NEW YORK — A senior New York Police Department official says that spying on the city’s Muslim community has not yielded a single criminal lead. Some Muslim targets of surveillance feel vindicated.
Surveillance of the Muslim community by the NYPD’s secret Demographics Unit for at least the past six years has not yielded a single lead or launched any terror investigation. That statement, part of a decades-old civil rights case, came in a recent deposition by Assistant Chief and commanding officer of the NYPD Intelligence Division, Thomas Galati.
Muslim groups have long demanded the resignation of New York Police Commissioner Ray Kelly over the surveillance issue. But he enjoys the support of Mayor Michael Bloomberg and has defended surveillance as necessary to defend the city against terrorism. “We see ourselves as very conscious and aware of civil liberties and we know that there's always going to be...there's always going to be tension between the police department and so-called civil liberties groups," he said.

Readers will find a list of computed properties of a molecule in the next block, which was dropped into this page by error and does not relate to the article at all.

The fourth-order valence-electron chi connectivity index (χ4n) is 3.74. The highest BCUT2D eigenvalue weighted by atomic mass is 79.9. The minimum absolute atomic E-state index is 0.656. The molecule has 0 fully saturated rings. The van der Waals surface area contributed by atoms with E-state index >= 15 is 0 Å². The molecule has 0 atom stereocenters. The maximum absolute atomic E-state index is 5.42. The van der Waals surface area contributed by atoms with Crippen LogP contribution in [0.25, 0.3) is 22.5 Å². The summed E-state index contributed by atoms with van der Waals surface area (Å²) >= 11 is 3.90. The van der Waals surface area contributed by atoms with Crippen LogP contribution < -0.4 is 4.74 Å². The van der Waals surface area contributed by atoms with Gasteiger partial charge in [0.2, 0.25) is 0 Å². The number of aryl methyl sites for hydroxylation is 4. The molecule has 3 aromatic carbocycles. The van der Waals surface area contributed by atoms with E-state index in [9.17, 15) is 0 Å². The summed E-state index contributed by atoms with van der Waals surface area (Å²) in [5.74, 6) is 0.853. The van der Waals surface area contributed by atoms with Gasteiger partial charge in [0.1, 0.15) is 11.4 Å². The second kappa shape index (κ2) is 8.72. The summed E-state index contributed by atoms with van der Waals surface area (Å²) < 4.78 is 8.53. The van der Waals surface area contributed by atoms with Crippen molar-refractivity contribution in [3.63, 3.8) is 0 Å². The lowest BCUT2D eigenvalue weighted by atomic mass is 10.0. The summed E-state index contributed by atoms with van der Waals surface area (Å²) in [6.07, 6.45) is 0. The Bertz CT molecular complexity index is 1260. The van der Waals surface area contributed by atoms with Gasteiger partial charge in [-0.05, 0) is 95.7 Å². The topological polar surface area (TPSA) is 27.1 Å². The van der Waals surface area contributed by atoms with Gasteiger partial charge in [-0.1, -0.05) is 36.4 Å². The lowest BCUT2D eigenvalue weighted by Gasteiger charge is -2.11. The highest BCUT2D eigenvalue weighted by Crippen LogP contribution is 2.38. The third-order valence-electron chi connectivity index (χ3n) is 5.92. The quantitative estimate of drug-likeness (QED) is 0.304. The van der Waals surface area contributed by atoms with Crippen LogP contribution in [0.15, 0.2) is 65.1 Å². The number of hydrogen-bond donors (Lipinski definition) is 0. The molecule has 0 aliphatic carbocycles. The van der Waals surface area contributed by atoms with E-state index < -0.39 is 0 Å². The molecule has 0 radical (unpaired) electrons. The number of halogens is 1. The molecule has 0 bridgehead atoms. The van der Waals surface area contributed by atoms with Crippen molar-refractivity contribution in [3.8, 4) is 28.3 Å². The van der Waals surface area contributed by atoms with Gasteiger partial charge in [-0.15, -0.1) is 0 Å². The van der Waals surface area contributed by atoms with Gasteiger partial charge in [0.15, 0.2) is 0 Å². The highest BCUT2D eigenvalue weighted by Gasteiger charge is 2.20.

Palestinian immigrant Mousa Ahmad says he had to close a coffee shop that he owned because police surveillance frightened away his customers. He still owns a barber shop next door.
“Maybe five outside, ten police inside, you know. I told him 'what happened?' He's told me like just 'this is routine.' I said 'routine for what? This is a barbershop.' He go to the basement, he checked every single bag, every single drawer," he said.
Cyrus McGoldrick represents the New York chapter of the Council on American-Islamic Relations. He says Galati’s deposition confirms admonitions by Muslim targets of surveillance about the dangers of trading liberty for security. “You can see for yourself that this is not about keeping us safe, that this is, unfortunately, about control, about intelligence gathering for its own sake, and it has no practical purpose and is a tremendous waste of taxpayer dollars," he said.
The NYPD did not respond to a VOA request for a comment about the deposition of Assistant Chief Galati.
Cyrus McGoldrick says law enforcement should look for crimes in human behavior, not religious or ethnic profiles of American citizens who happen to be Muslims.